Juveniles who are convicted of criminal offenses and sentenced as serious juvenile offenders in Virginia are generally eligible for a hearing on the second anniversary of their sentence, and once every year thereafter, allowing the court to review their progress and determine if they should still be confined until the age of 21.

Quinn said the clinic spent a lot of time preparing for William's review hearing, his first since his sentencing in early 2010.

"We did a lot of writing," Quinn said. "We submitted a brief before his hearing which involved collecting a lot of data. We looked at his record, what he'd been doing over the last couple years. And he'd been doing a great job."

By working with clients like William, the law students learn to put together a case and present it in court, Block said.

"They do all the things that lawyers do to put a case together, and often more than most lawyers who handle cases like this, from factual investigation, to writing legal memos, to preparing witnesses for trial, to appearing in court and presenting the case," he said.

Just as importantly, he added, the students get to feel the weight and responsibility of having a young client's life and future in their hands.

"They get to feel the stress and anxiety that accompanies that responsibility, but hopefully also the exhilaration of seeing a court rule in your favor and impact your client's life in such a positive way," he said.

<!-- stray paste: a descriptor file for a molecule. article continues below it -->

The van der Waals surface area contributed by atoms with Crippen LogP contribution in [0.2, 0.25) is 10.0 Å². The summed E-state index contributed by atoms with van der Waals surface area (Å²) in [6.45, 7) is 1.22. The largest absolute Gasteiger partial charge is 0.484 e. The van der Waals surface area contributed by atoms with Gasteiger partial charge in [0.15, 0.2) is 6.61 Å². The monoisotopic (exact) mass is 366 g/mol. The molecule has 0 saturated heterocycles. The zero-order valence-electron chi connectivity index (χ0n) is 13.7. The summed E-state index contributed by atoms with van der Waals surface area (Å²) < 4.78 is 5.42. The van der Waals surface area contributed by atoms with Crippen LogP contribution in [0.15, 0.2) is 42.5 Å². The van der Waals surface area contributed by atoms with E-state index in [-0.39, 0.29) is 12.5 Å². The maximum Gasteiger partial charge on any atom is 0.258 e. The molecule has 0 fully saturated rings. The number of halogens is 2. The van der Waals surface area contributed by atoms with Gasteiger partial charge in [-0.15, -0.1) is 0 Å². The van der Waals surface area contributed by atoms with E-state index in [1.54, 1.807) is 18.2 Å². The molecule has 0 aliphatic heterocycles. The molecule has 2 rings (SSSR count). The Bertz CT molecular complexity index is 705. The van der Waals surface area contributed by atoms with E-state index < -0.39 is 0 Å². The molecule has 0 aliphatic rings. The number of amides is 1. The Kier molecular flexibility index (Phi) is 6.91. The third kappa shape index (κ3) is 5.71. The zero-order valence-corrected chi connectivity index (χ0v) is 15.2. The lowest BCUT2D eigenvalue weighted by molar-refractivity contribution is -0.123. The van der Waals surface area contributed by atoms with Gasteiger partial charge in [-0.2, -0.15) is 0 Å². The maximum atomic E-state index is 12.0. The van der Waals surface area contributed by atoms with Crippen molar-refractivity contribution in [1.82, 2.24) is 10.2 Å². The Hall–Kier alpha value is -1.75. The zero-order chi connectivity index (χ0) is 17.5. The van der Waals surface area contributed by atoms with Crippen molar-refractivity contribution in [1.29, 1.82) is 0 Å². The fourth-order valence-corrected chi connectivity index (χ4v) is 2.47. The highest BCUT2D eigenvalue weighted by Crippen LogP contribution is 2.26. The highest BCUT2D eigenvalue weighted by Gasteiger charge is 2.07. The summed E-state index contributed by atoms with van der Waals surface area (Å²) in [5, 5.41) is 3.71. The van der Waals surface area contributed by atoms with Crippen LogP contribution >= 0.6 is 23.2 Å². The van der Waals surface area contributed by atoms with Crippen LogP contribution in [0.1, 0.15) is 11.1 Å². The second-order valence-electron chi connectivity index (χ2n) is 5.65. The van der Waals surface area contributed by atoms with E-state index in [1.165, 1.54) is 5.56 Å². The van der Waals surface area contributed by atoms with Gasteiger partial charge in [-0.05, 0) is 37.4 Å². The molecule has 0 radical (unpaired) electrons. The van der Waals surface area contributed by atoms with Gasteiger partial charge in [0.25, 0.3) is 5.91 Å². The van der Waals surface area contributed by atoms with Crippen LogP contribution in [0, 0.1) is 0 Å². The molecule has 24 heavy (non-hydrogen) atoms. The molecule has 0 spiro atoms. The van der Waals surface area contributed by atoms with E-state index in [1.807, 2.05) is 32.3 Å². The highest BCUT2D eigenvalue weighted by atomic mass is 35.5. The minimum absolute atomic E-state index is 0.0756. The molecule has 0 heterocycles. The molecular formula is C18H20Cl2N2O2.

Two other clinic participants, third-year law students Nate Nichols and Amanda Gray, won another victory in January, securing the early release of a Richmond-area teenager, Robert (whose name has been changed to protect his identity), who had been tried as an adult and was serving a sentence for armed robbery.

Robert had served three years of a four-year commitment to the Department of Juvenile Justice and had a suspended 10-year sentence with the Department of Corrections.

"He'd been [incarcerated] for approximately 75 percent of his sentence and during that time he took full advantage of all the services that were offered to him," Gray said. "He graduated from high school and he had great grades, which was a huge turnaround for him. He received all As and Bs, [and] his teachers all said they really enjoyed him. He kept progressing in the way that we all ideally want children to progress in the Department of Juvenile Justice."

With Block's assistance, Gray and Nichols argued Robert's case at a review hearing in October, while Nichols handled a follow-up hearing in January.